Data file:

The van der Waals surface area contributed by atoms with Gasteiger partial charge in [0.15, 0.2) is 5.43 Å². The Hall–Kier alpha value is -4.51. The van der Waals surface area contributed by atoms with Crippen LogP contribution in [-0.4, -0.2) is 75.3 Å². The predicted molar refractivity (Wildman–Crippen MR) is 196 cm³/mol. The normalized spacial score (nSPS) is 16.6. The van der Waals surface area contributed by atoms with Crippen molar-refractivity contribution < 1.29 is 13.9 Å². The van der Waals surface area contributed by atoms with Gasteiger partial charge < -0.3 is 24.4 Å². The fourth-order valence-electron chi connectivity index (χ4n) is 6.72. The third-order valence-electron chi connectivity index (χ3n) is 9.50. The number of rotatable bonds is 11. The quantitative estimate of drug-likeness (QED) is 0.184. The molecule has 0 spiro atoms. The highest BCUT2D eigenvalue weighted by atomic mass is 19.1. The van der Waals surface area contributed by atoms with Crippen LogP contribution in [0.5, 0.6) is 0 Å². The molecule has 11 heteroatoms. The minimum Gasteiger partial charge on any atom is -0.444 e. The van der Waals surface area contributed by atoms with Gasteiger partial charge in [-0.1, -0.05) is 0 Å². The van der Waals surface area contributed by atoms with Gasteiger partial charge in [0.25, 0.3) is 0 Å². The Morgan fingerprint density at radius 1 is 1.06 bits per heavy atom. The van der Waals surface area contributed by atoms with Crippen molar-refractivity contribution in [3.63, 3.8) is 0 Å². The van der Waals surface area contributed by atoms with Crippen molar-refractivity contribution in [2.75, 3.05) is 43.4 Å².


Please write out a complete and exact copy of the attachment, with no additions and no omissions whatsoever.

The van der Waals surface area contributed by atoms with Gasteiger partial charge in [0.15, 0.2) is 5.43 Å². The Hall–Kier alpha value is -4.51. The van der Waals surface area contributed by atoms with Crippen LogP contribution in [-0.4, -0.2) is 75.3 Å². The predicted molar refractivity (Wildman–Crippen MR) is 196 cm³/mol. The normalized spacial score (nSPS) is 16.6. The van der Waals surface area contributed by atoms with Crippen molar-refractivity contribution < 1.29 is 13.9 Å². The van der Waals surface area contributed by atoms with Gasteiger partial charge < -0.3 is 24.4 Å². The fourth-order valence-electron chi connectivity index (χ4n) is 6.72. The third-order valence-electron chi connectivity index (χ3n) is 9.50. The number of rotatable bonds is 11. The quantitative estimate of drug-likeness (QED) is 0.184. The molecule has 0 spiro atoms. The highest BCUT2D eigenvalue weighted by atomic mass is 19.1. The van der Waals surface area contributed by atoms with Crippen LogP contribution in [0.5, 0.6) is 0 Å². The molecule has 11 heteroatoms. The minimum Gasteiger partial charge on any atom is -0.444 e. The van der Waals surface area contributed by atoms with Gasteiger partial charge in [-0.1, -0.05) is 0 Å². The van der Waals surface area contributed by atoms with Gasteiger partial charge in [0.25, 0.3) is 0 Å². The Morgan fingerprint density at radius 1 is 1.06 bits per heavy atom. The van der Waals surface area contributed by atoms with Crippen molar-refractivity contribution in [3.63, 3.8) is 0 Å². The van der Waals surface area contributed by atoms with Crippen molar-refractivity contribution in [2.75, 3.05) is 43.4 Å².